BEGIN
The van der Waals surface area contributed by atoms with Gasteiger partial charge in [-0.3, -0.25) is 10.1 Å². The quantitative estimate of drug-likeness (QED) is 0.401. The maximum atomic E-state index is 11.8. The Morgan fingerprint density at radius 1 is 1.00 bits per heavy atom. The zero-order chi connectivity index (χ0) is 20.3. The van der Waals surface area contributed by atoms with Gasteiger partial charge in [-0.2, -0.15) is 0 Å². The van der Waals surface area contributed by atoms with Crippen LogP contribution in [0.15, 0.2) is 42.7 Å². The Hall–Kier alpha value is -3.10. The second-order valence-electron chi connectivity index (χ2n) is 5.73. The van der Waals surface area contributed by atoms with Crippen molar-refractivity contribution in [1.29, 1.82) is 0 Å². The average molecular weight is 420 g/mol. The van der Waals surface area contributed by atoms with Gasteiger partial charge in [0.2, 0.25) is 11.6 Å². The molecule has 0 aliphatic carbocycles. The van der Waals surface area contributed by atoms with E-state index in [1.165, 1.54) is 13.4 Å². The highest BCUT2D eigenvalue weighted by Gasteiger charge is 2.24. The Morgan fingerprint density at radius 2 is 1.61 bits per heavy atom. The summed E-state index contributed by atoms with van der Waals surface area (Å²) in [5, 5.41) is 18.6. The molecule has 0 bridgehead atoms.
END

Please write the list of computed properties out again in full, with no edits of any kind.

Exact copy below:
The van der Waals surface area contributed by atoms with Gasteiger partial charge in [-0.3, -0.25) is 10.1 Å². The quantitative estimate of drug-likeness (QED) is 0.401. The maximum atomic E-state index is 11.8. The Morgan fingerprint density at radius 1 is 1.00 bits per heavy atom. The zero-order chi connectivity index (χ0) is 20.3. The van der Waals surface area contributed by atoms with Gasteiger partial charge in [-0.2, -0.15) is 0 Å². The van der Waals surface area contributed by atoms with Crippen LogP contribution in [0.15, 0.2) is 42.7 Å². The Hall–Kier alpha value is -3.10. The second-order valence-electron chi connectivity index (χ2n) is 5.73. The van der Waals surface area contributed by atoms with Crippen molar-refractivity contribution in [1.29, 1.82) is 0 Å². The average molecular weight is 420 g/mol. The van der Waals surface area contributed by atoms with Gasteiger partial charge in [0.2, 0.25) is 11.6 Å². The molecule has 0 aliphatic carbocycles. The van der Waals surface area contributed by atoms with E-state index in [1.165, 1.54) is 13.4 Å². The highest BCUT2D eigenvalue weighted by Gasteiger charge is 2.24. The Morgan fingerprint density at radius 2 is 1.61 bits per heavy atom. The summed E-state index contributed by atoms with van der Waals surface area (Å²) in [5, 5.41) is 18.6. The molecule has 0 bridgehead atoms.